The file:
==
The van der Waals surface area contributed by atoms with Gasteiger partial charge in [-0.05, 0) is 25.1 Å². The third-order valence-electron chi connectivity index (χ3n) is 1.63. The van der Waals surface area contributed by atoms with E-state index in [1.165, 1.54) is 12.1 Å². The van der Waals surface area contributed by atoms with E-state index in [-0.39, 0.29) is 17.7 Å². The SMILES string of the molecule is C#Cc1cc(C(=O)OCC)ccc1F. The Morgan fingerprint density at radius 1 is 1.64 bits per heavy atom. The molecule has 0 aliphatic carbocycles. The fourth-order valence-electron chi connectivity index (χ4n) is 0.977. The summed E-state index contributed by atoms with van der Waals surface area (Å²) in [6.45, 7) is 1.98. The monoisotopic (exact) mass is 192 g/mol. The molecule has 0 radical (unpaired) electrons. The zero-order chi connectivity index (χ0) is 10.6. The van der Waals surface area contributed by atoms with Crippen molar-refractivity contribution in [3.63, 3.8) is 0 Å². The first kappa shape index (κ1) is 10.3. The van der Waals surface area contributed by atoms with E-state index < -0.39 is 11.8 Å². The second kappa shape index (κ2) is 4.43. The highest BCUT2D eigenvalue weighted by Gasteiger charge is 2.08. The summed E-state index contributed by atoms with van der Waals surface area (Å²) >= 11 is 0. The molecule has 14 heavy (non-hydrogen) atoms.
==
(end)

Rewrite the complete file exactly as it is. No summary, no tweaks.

The van der Waals surface area contributed by atoms with Gasteiger partial charge in [-0.05, 0) is 25.1 Å². The third-order valence-electron chi connectivity index (χ3n) is 1.63. The van der Waals surface area contributed by atoms with E-state index in [1.165, 1.54) is 12.1 Å². The van der Waals surface area contributed by atoms with E-state index in [-0.39, 0.29) is 17.7 Å². The SMILES string of the molecule is C#Cc1cc(C(=O)OCC)ccc1F. The Morgan fingerprint density at radius 1 is 1.64 bits per heavy atom. The molecule has 0 aliphatic carbocycles. The fourth-order valence-electron chi connectivity index (χ4n) is 0.977. The summed E-state index contributed by atoms with van der Waals surface area (Å²) in [6.45, 7) is 1.98. The monoisotopic (exact) mass is 192 g/mol. The molecule has 0 radical (unpaired) electrons. The zero-order chi connectivity index (χ0) is 10.6. The van der Waals surface area contributed by atoms with Crippen molar-refractivity contribution in [3.63, 3.8) is 0 Å². The first kappa shape index (κ1) is 10.3. The van der Waals surface area contributed by atoms with E-state index < -0.39 is 11.8 Å². The second kappa shape index (κ2) is 4.43. The highest BCUT2D eigenvalue weighted by Gasteiger charge is 2.08. The summed E-state index contributed by atoms with van der Waals surface area (Å²) >= 11 is 0. The molecule has 14 heavy (non-hydrogen) atoms.